Dean Of The Year: Scott Beardsley Of UVA’s Darden School Of Business

A case discussion extends beyond the classroom at Darden

THE COVID MBA EXPERIENCE: ‘I CAN’T THINK OF A BETTER WAY TO DO IT’

He also believes the school has dealt well in converting a highly social program to remote instruction and then hybrid during the pandemic. “When the traditional model of education had to be switched online in two weeks, the school was really nimble in dealing with tough logistical questions. Over the summer to this fall the faculty have been really well prepared. Classes have been organized. I have been both on the internal side on the TA side as well as on the student side and things are working very smoothly. I can’t think of a better way to do it.”

Gregorio had taken one class with Beardsley and is set to take another, Corporate Strategic Leadership, this coming year before his graduation. What most impressed him in that first seminar with 16 students in Pavilion I was the dean’s view that learning is a two-way street. “He wants to learn from us as much as we want to learn from him,” says Gregorio. “He really wants to engage with students and invites them to his Pavilion. It’s another piece of evidence that shows he is really interested in knowing his students.”

Through it all, Woodfolk says he has never seen Beardsley lose faith. “I never get a feeling from him that this is a job. Not once. On the hardest days, I’ve gone to talk to him ready to go negative at 6:30 at night and he will say, ‘But imagine if we could do this or that. We were in a conversation once about a very large donor who could potentially fund the full master plan. After investing a lot of effort, it wasn’t to be. I was saddened by that. But Scott looks at me dead in the eye and says, ‘That is okay, Michael. We just have to keep fishing. There are other people out there, and we just have to find the next person. And maybe it won’t’ be the full thing. It might be a piece of it, but we will do this. We really will.’ That typifies the man. One door closes but he believes that three more will open and we just have to find them.”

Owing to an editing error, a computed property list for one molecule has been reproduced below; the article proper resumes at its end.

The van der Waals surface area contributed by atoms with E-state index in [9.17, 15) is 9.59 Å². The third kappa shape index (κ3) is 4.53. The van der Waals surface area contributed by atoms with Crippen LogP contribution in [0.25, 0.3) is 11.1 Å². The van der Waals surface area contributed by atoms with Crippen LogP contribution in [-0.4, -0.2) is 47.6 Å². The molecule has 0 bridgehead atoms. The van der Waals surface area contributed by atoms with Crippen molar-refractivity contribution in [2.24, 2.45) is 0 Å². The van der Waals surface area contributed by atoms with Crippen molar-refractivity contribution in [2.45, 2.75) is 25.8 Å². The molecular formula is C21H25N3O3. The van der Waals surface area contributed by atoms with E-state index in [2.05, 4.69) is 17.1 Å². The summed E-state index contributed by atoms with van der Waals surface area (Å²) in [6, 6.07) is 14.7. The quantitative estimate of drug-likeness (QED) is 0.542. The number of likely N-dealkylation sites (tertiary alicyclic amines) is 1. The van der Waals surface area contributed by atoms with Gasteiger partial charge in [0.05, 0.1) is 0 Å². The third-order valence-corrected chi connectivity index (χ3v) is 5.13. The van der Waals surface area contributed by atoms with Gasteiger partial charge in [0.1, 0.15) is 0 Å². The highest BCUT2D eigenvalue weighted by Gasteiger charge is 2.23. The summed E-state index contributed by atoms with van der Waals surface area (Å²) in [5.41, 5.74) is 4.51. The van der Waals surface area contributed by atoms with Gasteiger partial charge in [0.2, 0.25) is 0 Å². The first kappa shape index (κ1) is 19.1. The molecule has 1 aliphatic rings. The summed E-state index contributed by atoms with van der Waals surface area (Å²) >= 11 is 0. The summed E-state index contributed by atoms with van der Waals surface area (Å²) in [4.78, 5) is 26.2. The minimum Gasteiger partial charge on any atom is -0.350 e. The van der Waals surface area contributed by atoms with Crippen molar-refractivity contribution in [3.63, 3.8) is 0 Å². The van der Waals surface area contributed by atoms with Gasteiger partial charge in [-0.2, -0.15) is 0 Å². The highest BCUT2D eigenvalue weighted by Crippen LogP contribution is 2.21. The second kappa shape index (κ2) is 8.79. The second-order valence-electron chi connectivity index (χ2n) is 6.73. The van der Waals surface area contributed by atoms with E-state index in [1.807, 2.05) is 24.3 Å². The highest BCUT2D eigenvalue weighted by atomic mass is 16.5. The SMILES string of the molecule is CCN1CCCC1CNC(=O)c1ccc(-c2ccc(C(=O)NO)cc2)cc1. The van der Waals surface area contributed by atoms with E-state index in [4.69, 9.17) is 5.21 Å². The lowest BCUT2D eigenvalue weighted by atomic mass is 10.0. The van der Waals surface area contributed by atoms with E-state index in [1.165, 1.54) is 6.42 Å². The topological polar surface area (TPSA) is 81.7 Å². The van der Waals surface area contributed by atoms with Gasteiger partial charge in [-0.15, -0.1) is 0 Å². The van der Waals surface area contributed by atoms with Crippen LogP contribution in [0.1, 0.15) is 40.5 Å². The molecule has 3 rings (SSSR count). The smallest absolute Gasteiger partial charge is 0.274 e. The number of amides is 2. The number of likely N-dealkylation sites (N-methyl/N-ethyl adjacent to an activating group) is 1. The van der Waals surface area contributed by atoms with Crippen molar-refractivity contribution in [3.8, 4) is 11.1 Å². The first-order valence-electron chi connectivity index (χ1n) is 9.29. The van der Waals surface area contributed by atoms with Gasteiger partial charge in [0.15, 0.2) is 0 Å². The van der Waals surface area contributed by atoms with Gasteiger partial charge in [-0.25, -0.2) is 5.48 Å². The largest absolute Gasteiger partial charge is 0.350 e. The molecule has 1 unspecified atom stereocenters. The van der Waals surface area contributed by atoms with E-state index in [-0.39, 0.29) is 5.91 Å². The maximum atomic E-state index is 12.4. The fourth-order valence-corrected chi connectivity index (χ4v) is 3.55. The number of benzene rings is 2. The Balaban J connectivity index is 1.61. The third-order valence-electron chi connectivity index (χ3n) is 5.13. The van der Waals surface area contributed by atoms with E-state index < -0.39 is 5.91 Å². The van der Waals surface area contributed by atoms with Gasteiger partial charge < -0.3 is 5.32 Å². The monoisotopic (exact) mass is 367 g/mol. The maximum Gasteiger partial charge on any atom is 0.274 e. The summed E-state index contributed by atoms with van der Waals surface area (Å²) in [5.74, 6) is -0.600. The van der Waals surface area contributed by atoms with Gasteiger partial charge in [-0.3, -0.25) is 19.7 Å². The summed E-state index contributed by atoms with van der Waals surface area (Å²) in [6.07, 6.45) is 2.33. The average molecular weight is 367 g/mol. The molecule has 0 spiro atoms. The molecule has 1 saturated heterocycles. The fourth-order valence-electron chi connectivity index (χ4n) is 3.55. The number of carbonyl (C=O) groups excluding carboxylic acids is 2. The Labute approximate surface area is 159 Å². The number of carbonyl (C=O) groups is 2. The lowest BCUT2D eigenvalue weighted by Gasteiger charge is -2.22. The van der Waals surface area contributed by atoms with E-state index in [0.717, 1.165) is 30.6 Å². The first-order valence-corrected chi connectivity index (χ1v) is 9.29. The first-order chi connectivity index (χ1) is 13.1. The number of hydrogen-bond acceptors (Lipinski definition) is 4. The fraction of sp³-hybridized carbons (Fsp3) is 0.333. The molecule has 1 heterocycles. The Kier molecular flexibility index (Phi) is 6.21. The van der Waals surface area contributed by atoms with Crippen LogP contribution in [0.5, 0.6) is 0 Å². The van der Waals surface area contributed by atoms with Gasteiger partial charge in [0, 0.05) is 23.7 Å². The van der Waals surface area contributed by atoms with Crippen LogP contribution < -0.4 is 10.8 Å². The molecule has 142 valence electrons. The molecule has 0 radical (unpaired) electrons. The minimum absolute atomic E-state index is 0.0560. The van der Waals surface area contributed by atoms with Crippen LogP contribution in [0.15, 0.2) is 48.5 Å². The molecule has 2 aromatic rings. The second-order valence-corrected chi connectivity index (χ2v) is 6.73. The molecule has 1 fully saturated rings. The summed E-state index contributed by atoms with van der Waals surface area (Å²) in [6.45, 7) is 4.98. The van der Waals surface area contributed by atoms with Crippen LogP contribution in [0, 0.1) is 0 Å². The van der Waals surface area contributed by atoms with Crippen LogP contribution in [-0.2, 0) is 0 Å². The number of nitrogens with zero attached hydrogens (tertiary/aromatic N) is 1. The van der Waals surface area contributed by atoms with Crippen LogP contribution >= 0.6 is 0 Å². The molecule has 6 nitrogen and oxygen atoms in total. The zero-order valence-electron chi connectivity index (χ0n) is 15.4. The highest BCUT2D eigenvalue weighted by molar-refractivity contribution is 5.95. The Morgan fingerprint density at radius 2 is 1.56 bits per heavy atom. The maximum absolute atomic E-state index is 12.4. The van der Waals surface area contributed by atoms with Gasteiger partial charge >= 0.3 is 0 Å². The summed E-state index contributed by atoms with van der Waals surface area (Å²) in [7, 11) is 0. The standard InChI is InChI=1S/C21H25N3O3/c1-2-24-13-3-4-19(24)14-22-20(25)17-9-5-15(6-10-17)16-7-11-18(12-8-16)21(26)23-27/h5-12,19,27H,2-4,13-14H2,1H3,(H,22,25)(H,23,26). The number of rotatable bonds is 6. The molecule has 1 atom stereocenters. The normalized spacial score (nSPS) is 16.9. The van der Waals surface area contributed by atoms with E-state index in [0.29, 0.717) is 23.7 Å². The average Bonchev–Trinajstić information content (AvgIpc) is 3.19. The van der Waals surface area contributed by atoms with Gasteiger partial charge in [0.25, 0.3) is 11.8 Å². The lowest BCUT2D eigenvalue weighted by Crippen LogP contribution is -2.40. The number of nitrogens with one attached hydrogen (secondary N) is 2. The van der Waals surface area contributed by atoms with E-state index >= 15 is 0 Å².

When Beardsley expanded the school’s presence in the Washington, D.C., metro area by securing a major gift to open in 2018 a new 40,000 square foot classroom and conference space on the upper two floors of an office building, he wanted the school’s name prominently featured on the building in Rosslyn, Va. “The landlord said you probably need to lease more of the building to get your name on it or it will cost you a bunch of money,” recalls Greg Fairchild who helped to lead the expansion. “It was a healthy six-figure number with more than a one at the front of it. Or he said we had to lease four floors instead of two. We got that news and I said, ‘Oh well, I guess it’s not going to happen.’

‘SCOTT JUST DIDN’T TAKE NO FOR AN ANSWER’

“Scott just didn’t take no for an answer. He wanted the university name on the building because it would add a veneer of prestige that you wouldn’t otherwise have. Scott recognized that there were relationships between the property company and our donor whose offices were in the next building that was also managed by the same property company.”